The Caldwell Group Inc. has customized a 2.500-lb capacity transport cradle for Intuitive Machines’ lunar lander, Nova-C, that will land on the Moon later this year.
Nova-C final assembly is happening now in Houston, Texas. When complete, the lander requires highly customized transportation to NASA’s Kennedy Space Center (KSC) in Cape Canaveral, Florida, where it will be launched by a SpaceX Falcon 9 Rocket. The short and long base assemblies designed by The Caldwell Group, delivered by Caldwell distributor Kennedy Wire Rope & Sling Company Inc., meet Nova-C’s requirements for safe transport.
“Nova-C is Intuitive Machines’ opportunity to return the United States to the surface of the Moon for the first time since Apollo 17 in 1972,” said Intuitive Machines Assembly and Integration Lead, Greg Vajdos. “The Caldwell stand is an essential piece to accomplishing our mission and we’re confident that Nova-C will be safely transported to KSC for launch.”
The short base will be utilized when the lander is in an upright position – on wheels – and combined with the long base for movement and shipment in a horizontal position. An overhead crane and fork truck will likely combine for upending procedures at Intuitive Machines, while the cradle will also support it during transportation to KSC. There, two overhead cranes will work in tandem for all up and down-ending maneuvers.
“This is one of the most exciting projects Patrick Eytalis and I have worked on,” said Caldwell New Product Development Specialist Dan Mongan. “To be involved in such an iconic space program has been an engineering challenge and career highlight. Intuitive Machines gave us the ability to work with all stakeholders to bring the stand and transporter system to fruition. It’s a testament to everyone’s commitment to the end goal over countless hours of consultations and multiple design phases.”
The frame was delivered by Caldwell distributor Kennedy Wire Rope & Sling Company Inc., a full-service rigging shop with manufacturing locations in Corpus Christi, San Antonio, and Houston, Texas. Intuitive structural engineers analyzed the entire system at the first lateral mode for bending at 15Hz. Caldwell designed a 4:1 safety factor using twice its capacity in all directions and configurations and meets The American Society of Mechanical Engineers (ASME) B30.20 BTH-2 Category B, Service Class 0.
“One of the most innovative parts of the system is the multiple configurations,” said Mongan. “It’s used to move the lander when it’s vertical by towing and pushing by hand, it plays a pivotal role in up and down-ending before and after transportation operations in the horizontal position, and other handling capabilities demonstrated in multiple configurations that add agility to Intuitive Machines’ operations.”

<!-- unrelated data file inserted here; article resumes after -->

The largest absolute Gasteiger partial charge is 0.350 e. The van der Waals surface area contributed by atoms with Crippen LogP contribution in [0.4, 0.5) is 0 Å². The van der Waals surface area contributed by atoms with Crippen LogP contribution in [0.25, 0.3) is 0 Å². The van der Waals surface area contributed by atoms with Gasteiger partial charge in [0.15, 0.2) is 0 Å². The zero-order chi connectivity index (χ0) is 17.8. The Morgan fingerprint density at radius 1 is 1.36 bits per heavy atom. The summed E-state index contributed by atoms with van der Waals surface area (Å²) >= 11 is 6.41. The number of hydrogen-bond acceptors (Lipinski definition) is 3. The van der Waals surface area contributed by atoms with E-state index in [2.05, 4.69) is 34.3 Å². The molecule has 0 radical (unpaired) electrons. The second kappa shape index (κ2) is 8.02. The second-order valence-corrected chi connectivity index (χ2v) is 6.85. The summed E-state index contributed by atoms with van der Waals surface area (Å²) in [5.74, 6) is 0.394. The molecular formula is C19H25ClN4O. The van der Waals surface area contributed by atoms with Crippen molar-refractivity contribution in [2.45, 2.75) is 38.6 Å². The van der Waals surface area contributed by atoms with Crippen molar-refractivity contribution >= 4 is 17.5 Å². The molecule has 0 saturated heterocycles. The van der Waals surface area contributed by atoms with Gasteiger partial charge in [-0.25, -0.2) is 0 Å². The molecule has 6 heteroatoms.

Intuitive Machines’ Nova-C spacecraft will become the first U.S. vehicle to land softly on the lunar surface since 1972. Powered by Intuitive Machines’ VR900 engine and replete with innovative avionics for advanced guidance and navigation control, Nova-C can carry 130kg of cargo and ferry numerous commercial and NASA payloads to the lunar surface in 2022.
About Below the Hook
The solution features a standard Caldwell lifting beam with swivel hooks, enabling a dual crane connection for moving the lander. This 96 in.-long beam is connected to the stand-by slings at a slight 86-degree angle from the beam. Kennedy, which provides an abundance of lifting gear to aerospace and other markets, took the lead on providing high-performance fiber rope slings to Intuitive, which will be used to lift the handling system in combination with various lifting technologies, depending on the location.
Brooks Nunley, sales manager at Kennedy, said: “It was a pleasure to work with the technical team at Caldwell to see the cradle that will eventually hold, transport, and upend such a complex piece of equipment, come to fruition. Their engineering support was paramount to the success of this unique project.”
He added: “In three-way conversations with Caldwell, Kennedy, and Intuitive, we suggested the use of Plasma HMPE [high modulus polyethylene] fiber rope slings, which offer a size-for-size strength that is equal to steel wire rope—yet only one seventh of the weight. The weight savings without the sacrifice to strength makes Kennedy’s high-performance sling product line ideal for the aerospace industry.”